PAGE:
Clinical Trials and Australian Tax Rebates

In the medical and pharmaceutical industries, Australia is notable as a place to conduct clinical trials. In fact, the country is among the most welcoming places to conduct medical research, even for companies in other countries.

There are many reasons Australia presents an enticing platform for clinical trials, but perhaps the most notable is the country’s R&D tax incentives.

Indeed, tax rebates in Australia far surpass most other countries. Companies conducting R&D research can receive a 43.5% tax credit from the government. Few other nations can compete with this rate. For example, the tax rebate offered by the United States government is 6%.

Because of this generous tax credit, companies view Australia as a haven for clinical trials. For every 100,000 AUD spent on research, the government will pay 43,000 AUD back in a rebate.

Trial Requirements in Australia

While conducting a clinical trial in Australia has some clear benefits, there are also requirements in place for companies and the research the conduct. Before looking at requirements organisations must fulfil, let’s look at the requirements clinical trials must adhere to in Australia.

When conducting R&D in the country, pharmaceutical and biotech firms must meet certain stipulations. For example, organisations must show that the research is being conducted to find new information about medicine or therapy being investigated. Furthermore, the purpose of the trial should be to to try to discover new knowledge, and further scientific discovery.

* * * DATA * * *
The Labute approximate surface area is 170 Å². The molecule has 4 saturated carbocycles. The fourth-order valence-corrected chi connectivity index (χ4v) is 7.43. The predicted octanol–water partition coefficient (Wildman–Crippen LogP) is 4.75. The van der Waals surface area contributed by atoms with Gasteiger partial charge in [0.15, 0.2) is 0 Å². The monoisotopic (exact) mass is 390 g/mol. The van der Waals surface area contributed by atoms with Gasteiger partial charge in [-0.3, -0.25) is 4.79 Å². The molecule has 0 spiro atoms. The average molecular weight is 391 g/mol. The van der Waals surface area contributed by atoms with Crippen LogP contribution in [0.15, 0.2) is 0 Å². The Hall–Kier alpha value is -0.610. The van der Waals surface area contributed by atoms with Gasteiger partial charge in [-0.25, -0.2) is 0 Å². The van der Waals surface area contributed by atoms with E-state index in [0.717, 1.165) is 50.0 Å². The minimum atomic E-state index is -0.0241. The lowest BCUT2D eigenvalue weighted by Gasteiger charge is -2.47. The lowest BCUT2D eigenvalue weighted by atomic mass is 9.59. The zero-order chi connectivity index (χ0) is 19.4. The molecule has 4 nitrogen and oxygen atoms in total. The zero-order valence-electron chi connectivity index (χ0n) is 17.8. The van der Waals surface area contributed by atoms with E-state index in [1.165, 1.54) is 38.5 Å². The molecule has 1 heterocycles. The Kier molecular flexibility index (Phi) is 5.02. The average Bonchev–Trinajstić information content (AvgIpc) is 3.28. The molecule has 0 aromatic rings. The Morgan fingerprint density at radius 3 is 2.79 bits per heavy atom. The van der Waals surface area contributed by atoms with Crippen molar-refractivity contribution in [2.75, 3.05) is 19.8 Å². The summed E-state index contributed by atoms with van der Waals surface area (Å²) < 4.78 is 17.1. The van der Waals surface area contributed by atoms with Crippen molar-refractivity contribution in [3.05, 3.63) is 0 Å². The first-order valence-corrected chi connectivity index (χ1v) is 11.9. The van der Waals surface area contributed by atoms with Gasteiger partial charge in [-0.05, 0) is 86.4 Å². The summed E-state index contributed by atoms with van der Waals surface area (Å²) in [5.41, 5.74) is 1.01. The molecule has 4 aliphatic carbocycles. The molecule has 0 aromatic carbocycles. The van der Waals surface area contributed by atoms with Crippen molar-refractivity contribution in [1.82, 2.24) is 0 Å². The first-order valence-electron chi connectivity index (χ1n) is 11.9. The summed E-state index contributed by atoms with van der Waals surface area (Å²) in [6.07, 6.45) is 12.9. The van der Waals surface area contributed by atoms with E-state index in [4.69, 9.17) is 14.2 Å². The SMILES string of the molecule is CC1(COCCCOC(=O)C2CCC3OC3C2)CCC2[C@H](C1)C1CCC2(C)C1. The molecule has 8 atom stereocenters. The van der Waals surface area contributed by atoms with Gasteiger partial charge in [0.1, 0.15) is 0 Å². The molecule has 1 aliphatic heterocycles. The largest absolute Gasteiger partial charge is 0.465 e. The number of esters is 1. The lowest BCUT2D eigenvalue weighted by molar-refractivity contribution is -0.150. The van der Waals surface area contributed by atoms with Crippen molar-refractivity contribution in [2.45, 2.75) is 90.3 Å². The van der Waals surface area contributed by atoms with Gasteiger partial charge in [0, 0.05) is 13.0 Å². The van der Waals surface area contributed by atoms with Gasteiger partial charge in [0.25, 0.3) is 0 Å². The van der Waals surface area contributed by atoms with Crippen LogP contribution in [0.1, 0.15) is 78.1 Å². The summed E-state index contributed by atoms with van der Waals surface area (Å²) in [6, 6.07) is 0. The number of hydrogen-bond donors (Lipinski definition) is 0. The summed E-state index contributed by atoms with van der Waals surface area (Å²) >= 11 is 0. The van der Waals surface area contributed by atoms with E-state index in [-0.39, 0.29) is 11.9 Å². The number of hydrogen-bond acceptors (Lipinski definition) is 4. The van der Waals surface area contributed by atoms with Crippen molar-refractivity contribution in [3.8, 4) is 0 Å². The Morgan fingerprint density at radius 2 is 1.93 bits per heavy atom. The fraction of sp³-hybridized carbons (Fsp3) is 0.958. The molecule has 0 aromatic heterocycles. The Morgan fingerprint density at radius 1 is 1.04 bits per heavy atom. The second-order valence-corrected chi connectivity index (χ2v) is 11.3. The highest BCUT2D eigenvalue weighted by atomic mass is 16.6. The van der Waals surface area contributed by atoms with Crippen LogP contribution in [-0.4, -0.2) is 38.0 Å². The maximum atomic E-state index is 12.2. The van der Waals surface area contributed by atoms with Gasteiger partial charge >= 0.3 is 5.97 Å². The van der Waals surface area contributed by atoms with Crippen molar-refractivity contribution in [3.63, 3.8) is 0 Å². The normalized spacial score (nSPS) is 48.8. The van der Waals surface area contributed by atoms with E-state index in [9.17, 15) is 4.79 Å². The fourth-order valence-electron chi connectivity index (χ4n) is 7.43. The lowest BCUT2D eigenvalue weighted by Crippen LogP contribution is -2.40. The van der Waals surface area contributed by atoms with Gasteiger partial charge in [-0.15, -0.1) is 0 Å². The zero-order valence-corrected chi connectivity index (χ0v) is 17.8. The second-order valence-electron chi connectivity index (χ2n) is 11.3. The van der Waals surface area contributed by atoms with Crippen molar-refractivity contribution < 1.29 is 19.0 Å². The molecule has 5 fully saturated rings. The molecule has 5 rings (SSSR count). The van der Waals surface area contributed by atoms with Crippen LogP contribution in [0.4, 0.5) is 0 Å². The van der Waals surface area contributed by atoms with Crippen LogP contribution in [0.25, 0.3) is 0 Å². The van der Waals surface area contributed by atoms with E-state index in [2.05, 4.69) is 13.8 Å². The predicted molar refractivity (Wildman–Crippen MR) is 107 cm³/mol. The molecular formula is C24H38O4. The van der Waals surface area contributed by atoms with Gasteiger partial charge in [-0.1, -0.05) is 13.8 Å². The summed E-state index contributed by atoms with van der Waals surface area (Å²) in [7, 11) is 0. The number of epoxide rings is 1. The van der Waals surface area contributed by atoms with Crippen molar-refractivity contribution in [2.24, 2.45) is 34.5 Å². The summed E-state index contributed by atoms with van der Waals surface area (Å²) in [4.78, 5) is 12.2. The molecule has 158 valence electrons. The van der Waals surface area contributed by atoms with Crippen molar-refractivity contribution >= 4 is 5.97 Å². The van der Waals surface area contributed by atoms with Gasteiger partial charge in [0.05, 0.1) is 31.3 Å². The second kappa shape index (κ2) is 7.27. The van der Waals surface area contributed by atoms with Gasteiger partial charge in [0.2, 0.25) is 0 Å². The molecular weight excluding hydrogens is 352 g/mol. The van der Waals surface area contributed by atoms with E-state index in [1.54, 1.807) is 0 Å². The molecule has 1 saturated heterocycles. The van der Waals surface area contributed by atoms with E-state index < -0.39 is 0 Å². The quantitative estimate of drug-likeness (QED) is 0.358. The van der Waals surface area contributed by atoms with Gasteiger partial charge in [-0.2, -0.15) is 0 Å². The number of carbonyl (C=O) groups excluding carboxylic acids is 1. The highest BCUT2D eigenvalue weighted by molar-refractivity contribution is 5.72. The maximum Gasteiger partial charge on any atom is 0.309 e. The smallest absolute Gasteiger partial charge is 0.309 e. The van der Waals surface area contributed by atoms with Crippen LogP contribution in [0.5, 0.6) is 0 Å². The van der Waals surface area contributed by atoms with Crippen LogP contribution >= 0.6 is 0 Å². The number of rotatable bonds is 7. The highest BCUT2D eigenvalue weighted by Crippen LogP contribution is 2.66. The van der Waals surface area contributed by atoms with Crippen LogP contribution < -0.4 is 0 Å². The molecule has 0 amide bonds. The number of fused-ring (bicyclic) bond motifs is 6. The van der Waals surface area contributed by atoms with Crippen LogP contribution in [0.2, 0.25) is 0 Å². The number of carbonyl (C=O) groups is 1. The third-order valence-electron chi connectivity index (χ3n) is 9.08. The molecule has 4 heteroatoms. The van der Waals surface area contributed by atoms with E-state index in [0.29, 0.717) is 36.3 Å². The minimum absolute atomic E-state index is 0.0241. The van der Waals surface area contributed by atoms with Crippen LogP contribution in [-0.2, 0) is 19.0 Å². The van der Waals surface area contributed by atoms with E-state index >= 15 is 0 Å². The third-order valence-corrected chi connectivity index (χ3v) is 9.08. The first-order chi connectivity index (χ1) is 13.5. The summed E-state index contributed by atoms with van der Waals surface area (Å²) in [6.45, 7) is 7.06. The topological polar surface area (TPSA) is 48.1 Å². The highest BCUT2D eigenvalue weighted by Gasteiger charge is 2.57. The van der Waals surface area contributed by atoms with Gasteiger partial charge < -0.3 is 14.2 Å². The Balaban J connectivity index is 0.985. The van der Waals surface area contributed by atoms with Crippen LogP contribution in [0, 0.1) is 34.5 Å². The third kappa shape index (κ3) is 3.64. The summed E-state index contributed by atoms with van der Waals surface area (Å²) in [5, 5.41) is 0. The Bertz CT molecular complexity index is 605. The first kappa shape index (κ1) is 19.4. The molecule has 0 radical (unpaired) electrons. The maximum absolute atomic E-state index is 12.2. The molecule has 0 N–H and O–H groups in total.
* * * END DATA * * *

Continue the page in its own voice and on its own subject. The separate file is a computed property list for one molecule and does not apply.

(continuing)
There are also limitations regarding to the type of study that can be conducted. Specifically, a company should base a study on existing knowledge and as a scientific endeavour across data collection, experimentation, hypothesis, and analysis. Finally, to be eligible for rebates, a company must hold the study in Australia.

While the above appears a long list of hoops to jump through, the truth is structuring a clinical trial to meet the requirements of Australian R&D regulations is easy. In fact, if you are running a trial built on a solid foundation, it should inherently meet the requirements. This is true of Phase I, II, III, and even Phase IV research.

Company Requirements for R&D in Australia

As mentioned, there are some requirements the organisation or entity conducting the clinical trial must meet. For a start, the corporation must have a global turnover of 20m AUD or less. Larger companies won’t be eligible to receive R&D tax rebates in the country. It is also worth noting that current exchange rates are in play when assessing a company’s global turnover.

Perhaps the most important requirement for a company wishing to do R&D in Australia is that the organisation must be a legal entity within the country. This basically means the corporation must have staff and engage in contracts in Australia, either wholly or through a subsidiary.

Obviously, this can be a stumbling block for some companies that don’t have such a presence in the country. In these instances, it is possible to hire an Australia-based Contract Research Organisation (CRO) that can assume the responsibilities of conducting the clinical trial and meet the legal requirements.

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